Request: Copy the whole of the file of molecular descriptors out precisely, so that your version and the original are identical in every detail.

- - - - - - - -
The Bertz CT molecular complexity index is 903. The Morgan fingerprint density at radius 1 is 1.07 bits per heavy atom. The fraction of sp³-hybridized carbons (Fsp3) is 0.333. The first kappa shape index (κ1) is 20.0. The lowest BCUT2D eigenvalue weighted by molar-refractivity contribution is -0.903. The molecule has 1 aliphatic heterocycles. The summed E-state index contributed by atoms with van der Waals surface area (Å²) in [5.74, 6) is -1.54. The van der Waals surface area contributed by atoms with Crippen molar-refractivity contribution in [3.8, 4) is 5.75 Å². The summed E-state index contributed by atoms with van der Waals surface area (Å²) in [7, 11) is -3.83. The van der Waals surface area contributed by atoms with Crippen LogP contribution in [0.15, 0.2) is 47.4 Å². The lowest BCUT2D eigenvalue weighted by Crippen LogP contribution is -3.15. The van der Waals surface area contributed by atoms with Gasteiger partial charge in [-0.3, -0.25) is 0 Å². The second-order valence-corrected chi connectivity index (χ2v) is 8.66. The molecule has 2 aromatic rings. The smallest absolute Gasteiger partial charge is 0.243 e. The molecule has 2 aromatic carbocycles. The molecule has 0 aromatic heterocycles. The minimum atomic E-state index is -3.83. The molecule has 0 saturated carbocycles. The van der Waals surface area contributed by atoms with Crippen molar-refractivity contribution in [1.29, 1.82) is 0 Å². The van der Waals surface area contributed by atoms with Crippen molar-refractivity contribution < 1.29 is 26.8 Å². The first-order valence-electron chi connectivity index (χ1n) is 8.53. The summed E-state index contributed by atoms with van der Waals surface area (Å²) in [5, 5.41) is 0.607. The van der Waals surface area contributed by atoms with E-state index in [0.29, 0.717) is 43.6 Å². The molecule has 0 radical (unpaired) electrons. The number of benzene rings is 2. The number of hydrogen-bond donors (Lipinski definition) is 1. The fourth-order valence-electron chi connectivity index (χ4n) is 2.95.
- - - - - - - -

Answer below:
The Bertz CT molecular complexity index is 903. The Morgan fingerprint density at radius 1 is 1.07 bits per heavy atom. The fraction of sp³-hybridized carbons (Fsp3) is 0.333. The first kappa shape index (κ1) is 20.0. The lowest BCUT2D eigenvalue weighted by molar-refractivity contribution is -0.903. The molecule has 1 aliphatic heterocycles. The summed E-state index contributed by atoms with van der Waals surface area (Å²) in [5.74, 6) is -1.54. The van der Waals surface area contributed by atoms with Crippen molar-refractivity contribution in [3.8, 4) is 5.75 Å². The summed E-state index contributed by atoms with van der Waals surface area (Å²) in [7, 11) is -3.83. The van der Waals surface area contributed by atoms with Crippen LogP contribution in [0.15, 0.2) is 47.4 Å². The lowest BCUT2D eigenvalue weighted by Crippen LogP contribution is -3.15. The van der Waals surface area contributed by atoms with Gasteiger partial charge in [-0.3, -0.25) is 0 Å². The second-order valence-corrected chi connectivity index (χ2v) is 8.66. The molecule has 2 aromatic rings. The smallest absolute Gasteiger partial charge is 0.243 e. The molecule has 2 aromatic carbocycles. The molecule has 0 aromatic heterocycles. The minimum atomic E-state index is -3.83. The molecule has 0 saturated carbocycles. The van der Waals surface area contributed by atoms with Crippen molar-refractivity contribution in [1.29, 1.82) is 0 Å². The van der Waals surface area contributed by atoms with Crippen molar-refractivity contribution < 1.29 is 26.8 Å². The first-order valence-electron chi connectivity index (χ1n) is 8.53. The summed E-state index contributed by atoms with van der Waals surface area (Å²) in [5, 5.41) is 0.607. The van der Waals surface area contributed by atoms with E-state index in [0.29, 0.717) is 43.6 Å². The molecule has 0 radical (unpaired) electrons. The number of benzene rings is 2. The number of hydrogen-bond donors (Lipinski definition) is 1. The fourth-order valence-electron chi connectivity index (χ4n) is 2.95.